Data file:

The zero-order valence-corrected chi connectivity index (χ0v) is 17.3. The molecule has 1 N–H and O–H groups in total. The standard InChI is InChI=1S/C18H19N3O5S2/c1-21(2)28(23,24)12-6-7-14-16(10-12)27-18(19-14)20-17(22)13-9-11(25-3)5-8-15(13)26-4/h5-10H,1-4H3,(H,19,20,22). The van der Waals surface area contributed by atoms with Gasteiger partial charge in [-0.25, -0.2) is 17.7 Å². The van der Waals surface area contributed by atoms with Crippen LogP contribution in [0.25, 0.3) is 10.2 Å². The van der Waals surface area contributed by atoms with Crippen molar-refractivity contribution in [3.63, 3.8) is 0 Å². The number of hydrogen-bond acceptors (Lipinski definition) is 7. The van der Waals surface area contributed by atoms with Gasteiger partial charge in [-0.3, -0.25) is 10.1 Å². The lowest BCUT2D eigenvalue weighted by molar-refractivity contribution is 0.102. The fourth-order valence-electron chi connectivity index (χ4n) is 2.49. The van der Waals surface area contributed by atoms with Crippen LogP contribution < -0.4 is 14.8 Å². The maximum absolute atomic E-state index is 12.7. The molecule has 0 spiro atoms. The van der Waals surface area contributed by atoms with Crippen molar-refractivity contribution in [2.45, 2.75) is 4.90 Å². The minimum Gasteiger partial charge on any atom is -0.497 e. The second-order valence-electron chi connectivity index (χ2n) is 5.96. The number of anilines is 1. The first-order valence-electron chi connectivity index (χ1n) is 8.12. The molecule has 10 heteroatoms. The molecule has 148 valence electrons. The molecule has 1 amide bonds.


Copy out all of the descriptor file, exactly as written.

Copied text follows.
The zero-order valence-corrected chi connectivity index (χ0v) is 17.3. The molecule has 1 N–H and O–H groups in total. The standard InChI is InChI=1S/C18H19N3O5S2/c1-21(2)28(23,24)12-6-7-14-16(10-12)27-18(19-14)20-17(22)13-9-11(25-3)5-8-15(13)26-4/h5-10H,1-4H3,(H,19,20,22). The van der Waals surface area contributed by atoms with Gasteiger partial charge in [-0.25, -0.2) is 17.7 Å². The van der Waals surface area contributed by atoms with Crippen LogP contribution in [0.25, 0.3) is 10.2 Å². The van der Waals surface area contributed by atoms with Crippen molar-refractivity contribution in [3.63, 3.8) is 0 Å². The number of hydrogen-bond acceptors (Lipinski definition) is 7. The van der Waals surface area contributed by atoms with Gasteiger partial charge in [-0.3, -0.25) is 10.1 Å². The lowest BCUT2D eigenvalue weighted by molar-refractivity contribution is 0.102. The fourth-order valence-electron chi connectivity index (χ4n) is 2.49. The van der Waals surface area contributed by atoms with Crippen LogP contribution < -0.4 is 14.8 Å². The maximum absolute atomic E-state index is 12.7. The molecule has 0 spiro atoms. The van der Waals surface area contributed by atoms with Crippen molar-refractivity contribution in [2.45, 2.75) is 4.90 Å². The minimum Gasteiger partial charge on any atom is -0.497 e. The second-order valence-electron chi connectivity index (χ2n) is 5.96. The number of anilines is 1. The first-order valence-electron chi connectivity index (χ1n) is 8.12. The molecule has 10 heteroatoms. The molecule has 148 valence electrons. The molecule has 1 amide bonds.